I've been struggling with some of these thoughts myself.  After all, most of my writing will probably never get published, and will never garner a big audience if it does.  And really, what good is my beloved sci-fi novel in the face of all the ills of the world?  What good are my little horror poems, flung out into the cosmos like darts at a dragon?  Even that essay I wrote about grad school, the one that I thought was oh, so crafty and writerly, what has it changed? 

"Writing has so much to give, so much to teach, so many surprises." - Anne Lamott
 "Don't judge it.  Just write it.  Don't judge it.  It's not for you to judge it." - Philip Roth
"Better to write for yourself and have no public, than to write for the public and have no self."
- Cyril Connolly

Well, it's changed me, for one.  Like now, when the world seems so very chaotic, I write and I find a place of focus and determination.  When I was my most depressed, I started my sci-fi series that means so much to me.  It may never get published, but it is a lifeline for me even (especially) now.  And even in the context of genre, I find myself writing about what matters to me - the nature of relationships, sacrifice, love, abuse, war, understanding, and more.  Not trivial issues by any means, as it turns out.

"I write for the same reason I breathe." - Isaac Asimov
"I admire anyone who has the guts to write anything at all." -  EB White
"Do not worry. You have always written before and you will write now." - Earnest Hemingway

I want to encourage everyone to write, in whatever way works for them.  Get out those empty journals sitting on the shelf and start filling them up with quotes or whatever moves you.  Blog about your progress on your memoir, and then go write some more of that memoir.  Jot your poems down while commuting or drinking the morning's caffeinated beverage.  Scribble song lyrics in the margins of your class notes.  Fill your lunch breaks with introspective essays.  And if you are like me, huddle up with your computer in bed and pound out that fiction novel that you are just, oh, so close to finishing.  It may change more than you think.  There is no way to know - but certainly if we write nothing, then nothing will be the change we get.

Image Credit:  Sharpening Quill Pen.  Wikimedia Commons.  CC 4.0

Friday, November 4, 2016

NaNoWriMo 2016 - Getting Started

Pen, Paper, and Computer
The tools of the proverbial trade.
November!  Which for me of course means NaNoWriMo.  If you don't know about NaNoWriMo - that stands for National Novel Writing Month.  Many fanciful people like myself take November and ADD 50K of writing to their normal workload, along with feeding ourselves, and doing laundry, dealing with the day job, doing whatever other writing we said we do, etc.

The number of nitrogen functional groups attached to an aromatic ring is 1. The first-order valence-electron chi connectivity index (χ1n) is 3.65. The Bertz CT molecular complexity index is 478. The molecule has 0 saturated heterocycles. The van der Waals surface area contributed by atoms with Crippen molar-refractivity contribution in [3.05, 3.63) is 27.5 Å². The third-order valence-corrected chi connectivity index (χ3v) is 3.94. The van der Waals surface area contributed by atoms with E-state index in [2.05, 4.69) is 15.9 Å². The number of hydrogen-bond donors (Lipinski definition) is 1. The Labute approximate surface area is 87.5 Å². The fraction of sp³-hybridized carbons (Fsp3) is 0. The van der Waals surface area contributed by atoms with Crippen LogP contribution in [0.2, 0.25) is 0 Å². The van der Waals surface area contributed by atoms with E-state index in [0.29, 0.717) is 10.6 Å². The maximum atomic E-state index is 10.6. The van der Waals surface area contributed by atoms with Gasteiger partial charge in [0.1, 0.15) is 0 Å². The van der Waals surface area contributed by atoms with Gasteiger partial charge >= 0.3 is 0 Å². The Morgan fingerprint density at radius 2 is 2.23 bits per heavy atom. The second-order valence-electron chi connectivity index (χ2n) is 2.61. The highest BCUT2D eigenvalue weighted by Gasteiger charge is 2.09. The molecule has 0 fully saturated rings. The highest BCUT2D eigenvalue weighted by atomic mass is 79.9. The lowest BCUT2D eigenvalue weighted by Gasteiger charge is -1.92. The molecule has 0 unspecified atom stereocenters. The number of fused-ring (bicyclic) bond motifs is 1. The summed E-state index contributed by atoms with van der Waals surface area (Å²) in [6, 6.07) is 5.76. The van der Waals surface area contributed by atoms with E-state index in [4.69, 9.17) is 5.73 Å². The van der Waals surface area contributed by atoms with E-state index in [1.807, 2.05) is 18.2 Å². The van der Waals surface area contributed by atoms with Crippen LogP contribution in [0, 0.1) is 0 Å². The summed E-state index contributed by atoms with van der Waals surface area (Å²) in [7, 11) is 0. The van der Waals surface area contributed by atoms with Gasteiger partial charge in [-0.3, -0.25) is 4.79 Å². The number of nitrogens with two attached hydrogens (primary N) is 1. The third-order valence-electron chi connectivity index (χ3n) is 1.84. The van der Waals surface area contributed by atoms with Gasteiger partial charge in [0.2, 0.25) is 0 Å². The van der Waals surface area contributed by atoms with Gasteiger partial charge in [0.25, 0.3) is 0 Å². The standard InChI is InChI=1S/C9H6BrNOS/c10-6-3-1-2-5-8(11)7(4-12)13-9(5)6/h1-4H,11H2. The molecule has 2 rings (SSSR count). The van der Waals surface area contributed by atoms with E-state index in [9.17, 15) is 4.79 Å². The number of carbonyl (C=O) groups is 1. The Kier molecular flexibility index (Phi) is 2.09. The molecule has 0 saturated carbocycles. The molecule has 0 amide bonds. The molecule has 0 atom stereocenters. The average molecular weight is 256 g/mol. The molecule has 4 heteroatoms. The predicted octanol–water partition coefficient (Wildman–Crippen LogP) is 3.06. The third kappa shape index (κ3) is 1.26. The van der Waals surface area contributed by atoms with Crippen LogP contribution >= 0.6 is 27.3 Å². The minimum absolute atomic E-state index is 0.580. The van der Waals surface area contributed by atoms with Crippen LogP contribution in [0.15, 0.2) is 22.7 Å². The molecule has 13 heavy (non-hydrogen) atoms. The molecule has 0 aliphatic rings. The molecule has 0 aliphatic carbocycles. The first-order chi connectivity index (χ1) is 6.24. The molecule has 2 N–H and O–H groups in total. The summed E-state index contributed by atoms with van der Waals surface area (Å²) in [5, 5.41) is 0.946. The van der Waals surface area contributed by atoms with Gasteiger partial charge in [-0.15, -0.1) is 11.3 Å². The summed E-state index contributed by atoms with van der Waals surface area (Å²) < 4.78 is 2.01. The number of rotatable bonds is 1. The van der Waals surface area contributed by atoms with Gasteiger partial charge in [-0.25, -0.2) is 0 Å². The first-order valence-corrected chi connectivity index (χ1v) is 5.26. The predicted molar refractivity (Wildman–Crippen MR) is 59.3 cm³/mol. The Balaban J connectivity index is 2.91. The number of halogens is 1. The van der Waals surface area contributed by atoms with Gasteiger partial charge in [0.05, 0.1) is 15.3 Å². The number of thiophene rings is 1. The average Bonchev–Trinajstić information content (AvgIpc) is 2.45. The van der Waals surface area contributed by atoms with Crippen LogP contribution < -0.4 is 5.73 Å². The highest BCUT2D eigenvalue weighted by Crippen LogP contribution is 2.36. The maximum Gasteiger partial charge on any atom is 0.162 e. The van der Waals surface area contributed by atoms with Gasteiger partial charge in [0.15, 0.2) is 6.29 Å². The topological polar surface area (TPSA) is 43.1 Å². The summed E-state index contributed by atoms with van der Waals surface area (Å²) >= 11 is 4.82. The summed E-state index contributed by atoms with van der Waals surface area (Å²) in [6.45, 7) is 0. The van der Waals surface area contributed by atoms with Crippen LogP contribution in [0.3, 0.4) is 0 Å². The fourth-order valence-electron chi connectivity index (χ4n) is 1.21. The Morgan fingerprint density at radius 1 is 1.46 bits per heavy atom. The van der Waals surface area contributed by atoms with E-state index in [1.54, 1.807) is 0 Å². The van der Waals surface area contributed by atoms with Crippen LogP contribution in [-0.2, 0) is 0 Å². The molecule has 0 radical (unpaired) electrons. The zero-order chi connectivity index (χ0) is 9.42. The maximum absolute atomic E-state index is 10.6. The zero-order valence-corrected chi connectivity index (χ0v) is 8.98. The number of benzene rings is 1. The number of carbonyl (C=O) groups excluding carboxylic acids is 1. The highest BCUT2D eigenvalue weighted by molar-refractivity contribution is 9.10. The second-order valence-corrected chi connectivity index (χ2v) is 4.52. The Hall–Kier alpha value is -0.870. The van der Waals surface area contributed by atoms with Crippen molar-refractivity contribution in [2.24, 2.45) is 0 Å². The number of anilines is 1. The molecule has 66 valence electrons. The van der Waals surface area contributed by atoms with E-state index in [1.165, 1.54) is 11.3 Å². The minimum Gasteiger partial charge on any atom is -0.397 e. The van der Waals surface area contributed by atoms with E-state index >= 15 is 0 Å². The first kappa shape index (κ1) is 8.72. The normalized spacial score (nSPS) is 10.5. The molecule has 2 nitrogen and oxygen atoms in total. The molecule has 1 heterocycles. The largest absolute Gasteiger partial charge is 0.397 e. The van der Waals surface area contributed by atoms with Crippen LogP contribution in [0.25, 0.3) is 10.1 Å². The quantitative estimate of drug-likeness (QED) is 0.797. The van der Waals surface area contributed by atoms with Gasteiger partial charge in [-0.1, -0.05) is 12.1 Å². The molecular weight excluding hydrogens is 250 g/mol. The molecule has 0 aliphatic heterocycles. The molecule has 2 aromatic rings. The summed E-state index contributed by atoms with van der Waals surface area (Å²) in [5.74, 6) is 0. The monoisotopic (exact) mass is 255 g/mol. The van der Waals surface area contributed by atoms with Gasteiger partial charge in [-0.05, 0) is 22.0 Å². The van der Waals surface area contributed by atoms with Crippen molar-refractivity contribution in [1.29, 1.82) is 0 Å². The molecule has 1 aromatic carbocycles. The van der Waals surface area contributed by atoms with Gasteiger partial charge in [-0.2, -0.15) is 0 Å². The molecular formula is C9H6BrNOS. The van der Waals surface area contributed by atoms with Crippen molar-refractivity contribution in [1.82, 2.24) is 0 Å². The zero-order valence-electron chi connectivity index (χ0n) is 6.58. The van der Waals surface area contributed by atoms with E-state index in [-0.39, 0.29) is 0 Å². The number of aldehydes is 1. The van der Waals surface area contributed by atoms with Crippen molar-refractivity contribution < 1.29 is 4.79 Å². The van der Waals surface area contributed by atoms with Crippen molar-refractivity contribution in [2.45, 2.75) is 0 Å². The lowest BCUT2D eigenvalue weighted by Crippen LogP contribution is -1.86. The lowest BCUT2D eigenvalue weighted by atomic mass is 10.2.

And a large subset of those writers so inclined and dedicated head over to the site.  At that site they can track their progress, interact on the forum, and keep in touch with other writers in their local area.  I love the word tracking tool - nothing like giving a nice data display to a scientist.  It's also the place to find out about 'write-ins' that happen nearby, which gives you a chance to meet other local writers and have some company while pounding out some words.

I think one of the reasons I enjoy NaNo so much is that I'm a terrible perfectionist.  I'm often stymied by trying to make everything I produce just so.  It was and is NaNo that gives me permission to just write those fiction words without the constant pounding of my inner editor.  In fact, I now have lots and lots of words drafted into novels that do indeed desperately need an editor ... but that's a different challenge!

Right now it's NaNo time!  That means just put pen to proverbial paper and get writing!   

I've had a slow start, as usual.  This year I'm only two days late, but this is a month packed with other commitments, not to mention, as always, Thanksgiving.  Getting words in over the T-giving holiday is always the major challenge of the month.  Still I recall I started one NaNo nine days late, and spent the entire month playing catch up.  So I'm not too far behind, and am very optimistic about my progress thus far.  Almost 1.8K of words a day will do nicely, if I can keep up the pace.  I have a tendency to write nothing for a few days, then pound out a few 3K and 5K days in a row.  But you don't want to count on the time to do that.  Better to keep that steady pace up to ensure reaching the goal.

How about you?  Do you have a book idea that is just burning to be written?  Did you take the plunge this year for NaNo?  Might be time to give it a try!

Image Credit:  Image - Writing Tools Creative Commons CC 2.0